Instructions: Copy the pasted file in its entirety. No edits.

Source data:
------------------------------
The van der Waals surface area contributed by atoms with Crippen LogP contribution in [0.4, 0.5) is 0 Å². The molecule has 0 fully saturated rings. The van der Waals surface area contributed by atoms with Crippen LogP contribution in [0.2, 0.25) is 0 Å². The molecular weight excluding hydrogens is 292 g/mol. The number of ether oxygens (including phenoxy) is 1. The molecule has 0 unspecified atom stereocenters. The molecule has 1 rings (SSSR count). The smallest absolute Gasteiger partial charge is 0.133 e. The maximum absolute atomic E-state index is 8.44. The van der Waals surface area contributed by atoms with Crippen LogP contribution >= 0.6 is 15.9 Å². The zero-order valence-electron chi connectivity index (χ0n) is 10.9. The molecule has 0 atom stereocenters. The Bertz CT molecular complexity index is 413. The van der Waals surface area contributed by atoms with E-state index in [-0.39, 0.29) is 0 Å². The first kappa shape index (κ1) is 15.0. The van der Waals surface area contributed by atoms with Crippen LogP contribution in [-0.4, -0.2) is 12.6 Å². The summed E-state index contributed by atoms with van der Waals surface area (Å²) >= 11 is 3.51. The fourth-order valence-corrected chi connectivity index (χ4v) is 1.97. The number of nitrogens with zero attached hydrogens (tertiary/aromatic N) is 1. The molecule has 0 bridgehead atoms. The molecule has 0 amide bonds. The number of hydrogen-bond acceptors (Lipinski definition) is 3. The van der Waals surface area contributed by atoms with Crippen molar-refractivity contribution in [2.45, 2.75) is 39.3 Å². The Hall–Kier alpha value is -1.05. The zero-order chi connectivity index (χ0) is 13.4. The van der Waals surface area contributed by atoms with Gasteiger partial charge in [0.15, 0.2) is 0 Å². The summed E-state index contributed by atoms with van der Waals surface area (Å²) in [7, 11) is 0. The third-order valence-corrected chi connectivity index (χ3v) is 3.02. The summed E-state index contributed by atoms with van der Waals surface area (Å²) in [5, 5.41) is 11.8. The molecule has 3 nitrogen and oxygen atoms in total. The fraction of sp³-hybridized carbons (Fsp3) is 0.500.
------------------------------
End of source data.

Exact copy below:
The van der Waals surface area contributed by atoms with Crippen LogP contribution in [0.4, 0.5) is 0 Å². The molecule has 0 fully saturated rings. The van der Waals surface area contributed by atoms with Crippen LogP contribution in [0.2, 0.25) is 0 Å². The molecular weight excluding hydrogens is 292 g/mol. The number of ether oxygens (including phenoxy) is 1. The molecule has 0 unspecified atom stereocenters. The molecule has 1 rings (SSSR count). The smallest absolute Gasteiger partial charge is 0.133 e. The maximum absolute atomic E-state index is 8.44. The van der Waals surface area contributed by atoms with Crippen LogP contribution >= 0.6 is 15.9 Å². The zero-order valence-electron chi connectivity index (χ0n) is 10.9. The molecule has 0 atom stereocenters. The Bertz CT molecular complexity index is 413. The van der Waals surface area contributed by atoms with E-state index in [-0.39, 0.29) is 0 Å². The first kappa shape index (κ1) is 15.0. The van der Waals surface area contributed by atoms with Crippen LogP contribution in [-0.4, -0.2) is 12.6 Å². The summed E-state index contributed by atoms with van der Waals surface area (Å²) >= 11 is 3.51. The fourth-order valence-corrected chi connectivity index (χ4v) is 1.97. The number of nitrogens with zero attached hydrogens (tertiary/aromatic N) is 1. The molecule has 0 bridgehead atoms. The molecule has 0 amide bonds. The number of hydrogen-bond acceptors (Lipinski definition) is 3. The van der Waals surface area contributed by atoms with Crippen molar-refractivity contribution in [2.45, 2.75) is 39.3 Å². The Hall–Kier alpha value is -1.05. The zero-order chi connectivity index (χ0) is 13.4. The van der Waals surface area contributed by atoms with Gasteiger partial charge in [0.15, 0.2) is 0 Å². The summed E-state index contributed by atoms with van der Waals surface area (Å²) in [7, 11) is 0. The third-order valence-corrected chi connectivity index (χ3v) is 3.02. The summed E-state index contributed by atoms with van der Waals surface area (Å²) in [5, 5.41) is 11.8. The molecule has 3 nitrogen and oxygen atoms in total. The fraction of sp³-hybridized carbons (Fsp3) is 0.500.